In a bid to avoid violent incidents, Ulysses’ national committee has instructed its 5000 members attending the Canberra rally to remove the rockers from their riding apparel.
I have had a phone call from a 1% club ‘The Nomads’ – Southside Chapter. A member rang me stating our back patch is too much like a Motorcycle Club back patch and all members should remove them and replace them with one which Nomads would be happy with and to come up with a design as a replacement. I had a discussion with Beau of Southside Nomads and it was in a respectful manner from each of us.
I did put the point forward regarding the round back patch worn by members of Ulysses Club who, like Gold Coast Cruiser Club, are social motorcycle riders. Beau’s reply was it had been discussed at a United Motorcycle Council meeting of 1% clubs and agreed that the Ulysses patch was OK. The problem the Nomads have with our patch is the wording around our logo making the patch look like it has rockers, which had been deemed at the 2005 Ulysses AGM in Canberra to be avoided and never to be worn on member’s vests.
As all Gold Coast Cruiser Club members are aware our club is a club in name only. We have no committee and the club basically runs on the input of its members. We don’t have any ‘offical’ back patch, the back patch available is not compulsory and is a personal choice by anyone to purchase and wear. Our only offical patch is the one small patch purchased to initiate being on our list for emailing and being one of the groups of 160 who call themselves Gold Coast Cruisers Club.
I consider it advisable to remove the Gold Coast Cruiser Club back patch. I understand the annoyance and frustration which will be felt by many of you, and have had the comment as to why after 7 years have none of the eight 1% clubs on the Gold Coast had a problem with this, but now this comes from a ‘South Brisbane Chapter’! Along with many other comments; all I can say is, I have been given this message to pass on to everyone as soon as possible.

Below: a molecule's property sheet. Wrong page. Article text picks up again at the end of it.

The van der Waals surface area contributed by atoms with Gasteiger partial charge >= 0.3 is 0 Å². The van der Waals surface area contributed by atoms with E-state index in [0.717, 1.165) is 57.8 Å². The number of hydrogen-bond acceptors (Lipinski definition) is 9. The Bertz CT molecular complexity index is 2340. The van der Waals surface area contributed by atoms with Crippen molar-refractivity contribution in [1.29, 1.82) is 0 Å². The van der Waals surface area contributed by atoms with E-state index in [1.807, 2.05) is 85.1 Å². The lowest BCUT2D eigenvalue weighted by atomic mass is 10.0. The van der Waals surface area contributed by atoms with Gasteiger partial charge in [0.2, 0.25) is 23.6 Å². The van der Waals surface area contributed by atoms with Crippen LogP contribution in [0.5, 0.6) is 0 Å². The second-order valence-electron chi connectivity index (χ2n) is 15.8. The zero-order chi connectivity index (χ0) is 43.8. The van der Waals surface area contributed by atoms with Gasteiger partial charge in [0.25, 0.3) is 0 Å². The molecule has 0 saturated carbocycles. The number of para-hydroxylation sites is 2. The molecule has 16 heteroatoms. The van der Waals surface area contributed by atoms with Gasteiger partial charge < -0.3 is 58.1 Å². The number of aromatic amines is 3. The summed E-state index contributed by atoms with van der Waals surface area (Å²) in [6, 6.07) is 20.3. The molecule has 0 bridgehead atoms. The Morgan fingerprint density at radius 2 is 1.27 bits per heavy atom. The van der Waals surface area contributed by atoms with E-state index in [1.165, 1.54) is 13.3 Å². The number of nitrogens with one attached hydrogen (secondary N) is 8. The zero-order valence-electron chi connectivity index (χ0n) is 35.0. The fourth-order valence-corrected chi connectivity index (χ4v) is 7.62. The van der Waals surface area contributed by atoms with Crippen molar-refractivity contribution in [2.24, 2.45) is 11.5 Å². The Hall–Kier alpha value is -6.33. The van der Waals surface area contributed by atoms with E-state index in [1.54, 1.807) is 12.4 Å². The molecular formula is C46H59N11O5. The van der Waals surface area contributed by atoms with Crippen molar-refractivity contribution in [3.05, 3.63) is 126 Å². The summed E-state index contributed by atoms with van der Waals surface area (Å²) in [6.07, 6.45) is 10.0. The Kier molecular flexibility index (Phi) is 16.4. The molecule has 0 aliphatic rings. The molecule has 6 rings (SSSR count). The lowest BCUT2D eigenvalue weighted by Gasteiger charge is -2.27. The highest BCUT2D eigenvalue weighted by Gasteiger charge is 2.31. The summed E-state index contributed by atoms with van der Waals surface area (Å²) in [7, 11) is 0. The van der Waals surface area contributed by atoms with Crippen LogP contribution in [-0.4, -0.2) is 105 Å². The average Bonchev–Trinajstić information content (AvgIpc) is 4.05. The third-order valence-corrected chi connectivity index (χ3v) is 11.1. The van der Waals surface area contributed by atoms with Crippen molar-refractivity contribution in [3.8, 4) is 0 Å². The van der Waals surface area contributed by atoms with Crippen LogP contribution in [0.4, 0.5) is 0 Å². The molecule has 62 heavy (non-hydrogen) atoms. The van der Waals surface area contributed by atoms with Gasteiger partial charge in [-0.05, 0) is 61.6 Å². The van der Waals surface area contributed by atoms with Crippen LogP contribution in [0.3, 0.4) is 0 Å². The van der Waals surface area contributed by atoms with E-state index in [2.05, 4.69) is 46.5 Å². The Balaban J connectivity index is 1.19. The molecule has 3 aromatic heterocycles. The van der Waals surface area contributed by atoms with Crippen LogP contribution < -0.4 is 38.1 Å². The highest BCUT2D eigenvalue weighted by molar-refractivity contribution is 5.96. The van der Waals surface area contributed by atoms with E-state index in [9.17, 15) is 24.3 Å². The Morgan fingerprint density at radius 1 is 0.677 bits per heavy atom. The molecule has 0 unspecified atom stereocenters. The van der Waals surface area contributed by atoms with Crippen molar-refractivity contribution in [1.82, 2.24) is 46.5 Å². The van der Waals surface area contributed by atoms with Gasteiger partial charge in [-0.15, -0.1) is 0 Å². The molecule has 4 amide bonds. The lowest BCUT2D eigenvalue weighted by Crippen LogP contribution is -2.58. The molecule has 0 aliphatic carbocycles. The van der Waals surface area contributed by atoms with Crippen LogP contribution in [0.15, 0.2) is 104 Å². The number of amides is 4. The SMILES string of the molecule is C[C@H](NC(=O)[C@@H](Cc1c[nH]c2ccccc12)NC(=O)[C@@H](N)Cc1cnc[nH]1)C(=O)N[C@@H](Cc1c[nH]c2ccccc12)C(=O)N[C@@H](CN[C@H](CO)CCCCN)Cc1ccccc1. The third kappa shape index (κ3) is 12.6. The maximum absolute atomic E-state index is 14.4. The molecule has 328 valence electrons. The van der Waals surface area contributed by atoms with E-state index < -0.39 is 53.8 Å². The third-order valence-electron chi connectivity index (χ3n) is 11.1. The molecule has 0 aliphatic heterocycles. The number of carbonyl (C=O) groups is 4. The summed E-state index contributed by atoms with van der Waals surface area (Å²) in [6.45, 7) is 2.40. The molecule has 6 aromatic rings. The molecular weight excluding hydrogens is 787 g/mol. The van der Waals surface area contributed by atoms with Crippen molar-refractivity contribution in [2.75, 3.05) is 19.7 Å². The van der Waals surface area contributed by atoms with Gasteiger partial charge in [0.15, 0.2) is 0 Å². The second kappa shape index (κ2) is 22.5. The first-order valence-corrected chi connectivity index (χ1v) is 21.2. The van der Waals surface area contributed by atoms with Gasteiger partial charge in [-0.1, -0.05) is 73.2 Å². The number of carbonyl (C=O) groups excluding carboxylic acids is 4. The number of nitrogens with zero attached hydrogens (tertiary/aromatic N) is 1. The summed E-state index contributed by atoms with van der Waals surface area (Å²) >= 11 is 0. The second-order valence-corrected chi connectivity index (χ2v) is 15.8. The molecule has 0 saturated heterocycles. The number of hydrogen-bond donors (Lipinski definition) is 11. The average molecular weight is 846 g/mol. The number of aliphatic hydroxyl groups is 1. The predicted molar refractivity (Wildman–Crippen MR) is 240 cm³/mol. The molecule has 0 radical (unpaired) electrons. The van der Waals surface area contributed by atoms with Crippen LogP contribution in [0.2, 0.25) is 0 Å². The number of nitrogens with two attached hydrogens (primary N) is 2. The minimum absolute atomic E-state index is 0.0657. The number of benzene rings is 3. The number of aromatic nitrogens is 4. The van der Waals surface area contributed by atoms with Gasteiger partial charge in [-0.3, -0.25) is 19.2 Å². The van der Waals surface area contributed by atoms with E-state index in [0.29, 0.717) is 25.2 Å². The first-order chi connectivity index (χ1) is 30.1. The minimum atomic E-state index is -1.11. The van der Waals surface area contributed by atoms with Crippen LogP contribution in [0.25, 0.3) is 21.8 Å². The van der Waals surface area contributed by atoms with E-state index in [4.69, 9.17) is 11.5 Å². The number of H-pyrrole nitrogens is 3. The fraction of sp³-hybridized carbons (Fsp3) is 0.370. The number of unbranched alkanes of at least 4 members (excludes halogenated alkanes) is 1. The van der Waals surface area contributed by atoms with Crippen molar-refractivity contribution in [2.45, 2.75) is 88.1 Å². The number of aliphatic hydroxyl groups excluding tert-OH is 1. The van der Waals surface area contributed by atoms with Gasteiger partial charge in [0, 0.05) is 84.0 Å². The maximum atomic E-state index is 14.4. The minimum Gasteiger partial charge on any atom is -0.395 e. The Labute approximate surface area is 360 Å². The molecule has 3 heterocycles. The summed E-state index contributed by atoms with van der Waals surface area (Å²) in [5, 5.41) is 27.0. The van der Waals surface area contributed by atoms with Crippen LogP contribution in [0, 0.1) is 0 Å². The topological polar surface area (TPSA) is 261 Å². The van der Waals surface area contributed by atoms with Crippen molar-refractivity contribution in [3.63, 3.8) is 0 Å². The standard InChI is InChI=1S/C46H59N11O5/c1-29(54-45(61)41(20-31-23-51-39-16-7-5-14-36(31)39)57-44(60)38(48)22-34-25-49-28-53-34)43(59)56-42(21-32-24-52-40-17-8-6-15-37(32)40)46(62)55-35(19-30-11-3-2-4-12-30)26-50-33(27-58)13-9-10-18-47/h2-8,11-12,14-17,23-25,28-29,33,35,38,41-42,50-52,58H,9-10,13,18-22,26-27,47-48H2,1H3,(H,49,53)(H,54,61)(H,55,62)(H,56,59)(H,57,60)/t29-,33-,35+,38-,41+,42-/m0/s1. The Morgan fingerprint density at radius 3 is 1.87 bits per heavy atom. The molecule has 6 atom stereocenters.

The message is “Get the patches off and that’s it!” from the Nomads.
The following is a reprint from a story run by The Daily Commercial in Lake County, Florida. It tells of 51 year-old Warlocks President, Donn Wolf, and his passenger, who died in a motorcycle accident Sunday…
Gone But Not Forgotten,
Biker boss killed in wreck
Published: Tuesday, November 15, 2011
The 51-year-old president of the Warlocks Motorcycle Club of Lake County and his passenger died Sunday afternoon when his bike struck the rear of a car in Seminole County, the Florida Highway Patrol said.
Donn Wolf of Sorrento and his passenger, 40-year-old Angela “Angie” Curcio of Lake Mary, died at the scene.
The FHP said Wolf’s 2007 Harley-Davidson struck the rear of a 2002 Hyundai while illegally passing other traffic. The accident occurred at about 5:50 p.m. on State Road 46.
The motorcycle wrecked, with the driver of the car and her passenger receiving minor injuries.
Law enforcement officials refer to The Warlocks as an outlaw or “one-percenter” motorcycle gxxx, along with the Hells Angels and Outlaws. The Warlocks have chapters in various parts of the United States, England and Germany.
State records say the Warlocks M.C. of Lake County Inc. is located at 32205 County Road 437 in Sorrento. An arrest report last July for criminal mischief listed Wolf’s address as 32200 CR 437.
Incorporation records list Wolf as president, Shawn Clapp of Mount Dora as vice president, Nicholas Kansfield of Leesburg as secretary and Ronald Seaver of Paisley as treasurer. There are at least eight other Warlocks chapters in Florida.
Warlocks national President “Big John” announced Wolf’s death on Warlocks MC International Web site Sunday night.
“Our condolences go out to Wolf’s family, friends and brothers,” he said.
One Warlocks associate, “Jungle George” of Grand Island, left the following comments on the Web site: “He died way too young, but I can take comfort in knowing that he was doing what he loved …”